For many years, I made no New Year’s resolutions. My reasoning:
- Why make a big deal just because the planet has revolved around the sun to an arbitrary point in space?
- Why try to be a better persons on this one day when I should be doing it all the time?
- Are resolutions relevant to me, since I don’t need to quit smoking, drinking or gambling?
I’ve come to think differently, having taken another look at the Bible and paid closer attention to human behavior. For the past 5 years or so, I have made a single New Year’s Resolution on December 31.
The Word reveals to us that there are two methods for making resolutions.
Method A: “I will try really hard to be a better person in this area.”  But don’t we all know what happens? The resolution comes unraveled, usually within a few days or weeks. “45 percent of Americans make resolutions, but only 8 percent keep them.”  And so, red-faced, we push our noble plan to the back of our minds, at least until next year.
We Christians have the inside knowledge that the problem lies with the one who is doing the resolving. The words “carnal” or “fleshly” refers to “humanity as flesh is contrasted with Spirit, [it] is sinful, and without the aid of the Spirit cannot please God.”  Yes, those outside of Christ can and do make resolutions. Nevertheless they will fall short, and for several fundamental reasons: they lack God’s wisdom concerning how they should alter their lives; they have not been born again and changed in the New Covenant; without the Spirit they might come to be relatively better persons, but they cannot alter their nature, please God or effect any real change (Rom 8:5-8). They launch the New Year with hopeful hearts, but their resolutions are fragile ice crystals that melt under the January sun.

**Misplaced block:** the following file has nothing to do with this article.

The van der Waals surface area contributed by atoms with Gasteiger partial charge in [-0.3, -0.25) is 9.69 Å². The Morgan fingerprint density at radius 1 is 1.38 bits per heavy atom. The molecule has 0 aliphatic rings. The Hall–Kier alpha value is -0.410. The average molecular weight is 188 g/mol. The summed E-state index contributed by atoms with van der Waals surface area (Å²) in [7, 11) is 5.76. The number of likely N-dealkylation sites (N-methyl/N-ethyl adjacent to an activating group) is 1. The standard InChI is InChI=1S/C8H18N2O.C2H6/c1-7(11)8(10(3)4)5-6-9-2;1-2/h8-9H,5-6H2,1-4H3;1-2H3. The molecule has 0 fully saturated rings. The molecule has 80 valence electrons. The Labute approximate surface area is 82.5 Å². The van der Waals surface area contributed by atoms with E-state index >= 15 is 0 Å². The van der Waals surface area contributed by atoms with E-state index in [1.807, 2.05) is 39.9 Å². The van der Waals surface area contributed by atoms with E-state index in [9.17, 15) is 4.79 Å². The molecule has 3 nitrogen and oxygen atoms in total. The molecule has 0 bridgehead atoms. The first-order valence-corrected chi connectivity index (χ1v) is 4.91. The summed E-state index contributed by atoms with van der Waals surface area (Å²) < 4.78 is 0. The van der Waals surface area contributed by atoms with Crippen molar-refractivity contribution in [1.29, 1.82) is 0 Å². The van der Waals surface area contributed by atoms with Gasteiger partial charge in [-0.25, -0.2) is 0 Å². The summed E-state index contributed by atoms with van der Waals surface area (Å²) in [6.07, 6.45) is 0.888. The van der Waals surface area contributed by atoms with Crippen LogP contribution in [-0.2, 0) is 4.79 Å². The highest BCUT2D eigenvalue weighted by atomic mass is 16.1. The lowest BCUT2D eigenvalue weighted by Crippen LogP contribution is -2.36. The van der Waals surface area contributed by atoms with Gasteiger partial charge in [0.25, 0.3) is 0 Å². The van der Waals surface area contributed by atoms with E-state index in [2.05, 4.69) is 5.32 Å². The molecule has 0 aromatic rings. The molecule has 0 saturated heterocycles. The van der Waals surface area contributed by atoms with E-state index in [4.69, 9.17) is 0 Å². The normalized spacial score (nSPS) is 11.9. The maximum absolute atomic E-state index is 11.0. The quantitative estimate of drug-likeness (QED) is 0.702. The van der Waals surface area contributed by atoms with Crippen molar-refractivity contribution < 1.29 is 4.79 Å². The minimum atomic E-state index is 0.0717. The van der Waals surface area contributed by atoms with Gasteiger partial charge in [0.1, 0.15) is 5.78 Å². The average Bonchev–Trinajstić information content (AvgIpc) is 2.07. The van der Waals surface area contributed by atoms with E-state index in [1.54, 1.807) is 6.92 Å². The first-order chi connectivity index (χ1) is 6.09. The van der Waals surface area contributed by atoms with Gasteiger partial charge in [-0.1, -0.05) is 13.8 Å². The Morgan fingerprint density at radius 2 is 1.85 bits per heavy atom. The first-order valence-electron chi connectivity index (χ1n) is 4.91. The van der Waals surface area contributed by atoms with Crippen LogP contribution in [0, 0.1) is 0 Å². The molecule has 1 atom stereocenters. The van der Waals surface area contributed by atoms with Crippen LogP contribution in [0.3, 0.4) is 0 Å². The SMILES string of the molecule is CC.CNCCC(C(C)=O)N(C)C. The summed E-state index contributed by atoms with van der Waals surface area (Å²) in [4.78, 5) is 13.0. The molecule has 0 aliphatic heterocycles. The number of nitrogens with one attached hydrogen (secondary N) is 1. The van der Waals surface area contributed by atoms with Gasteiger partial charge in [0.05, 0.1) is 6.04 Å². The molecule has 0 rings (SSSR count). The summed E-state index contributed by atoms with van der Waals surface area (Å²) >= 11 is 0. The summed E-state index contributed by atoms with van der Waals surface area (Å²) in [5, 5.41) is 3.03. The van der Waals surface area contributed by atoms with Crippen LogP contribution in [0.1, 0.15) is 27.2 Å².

The disturbing thing is that some of these people are Christians, who listen to their peers and reach for the same old bag of tricks for self-improvement. Oh, sure, they add religion to the mix: they might pray for strength; they may even have the Bible as their guiding star. Many (most?) of us Christians try to do a spiritual thing but in a “carnal” manner. For example, one famous preacher wrote about resolutions, but most of his advice is plain common sense, the sort of thing you might get from Reader’s Digest: Don’t start out assuming you will fail; be realistic; don’t be self-centered; take concrete steps; have an accountability partner; don’t get discouraged. Toss in a Bible verse and a word or two about prayer, and voilà – a way of life that bears a surface resemblance to the gospel, but at heart is the world’s system. It is putting new wine into old wineskins and it will lead to frustrated intentions and efforts, no matter how sincere they are (see Matt 5:17).
Let’s take a step backward and think for a minute: Is this the miraculous, paradigm-breaking new life promised to us in Christ: Be a sensible person, Be realistic, Take small steps? What happened to the Bible’s jumbo-sized promises of a life of dynamic, lasting change?
Method B – God steps in to make us like him, first when we are saved and then moment by moment. Yes, we take steps and put forth effort in faith, but God himself is the real agent of change. The Bible plan is that “You, however, are not in the flesh but in the Spirit, if in fact the Spirit of God dwells in you” (Rom 8:9). That means that any change in our lives must be spiritual (which in Paul’s language means “in and through the Spirit”), not through our efforts (the flesh, human common sense, without supernatural power).
Let’s unpack the Bible teaching with a “for instance”: If I resolve to be less selfish this year, and by next year, before God, I am authentically 25% less selfish, then my friends, we have witnessed a miracle, a work that only God can do. The yardstick of comparison would not be the success rate of the nicotine patch or Weight Watchers, but the miracle of the feeding of the 5000 or the healing of the lame man or even the creation of the stars, the sun, the moon. It will be the fruit of Almighty God’s involvement within us.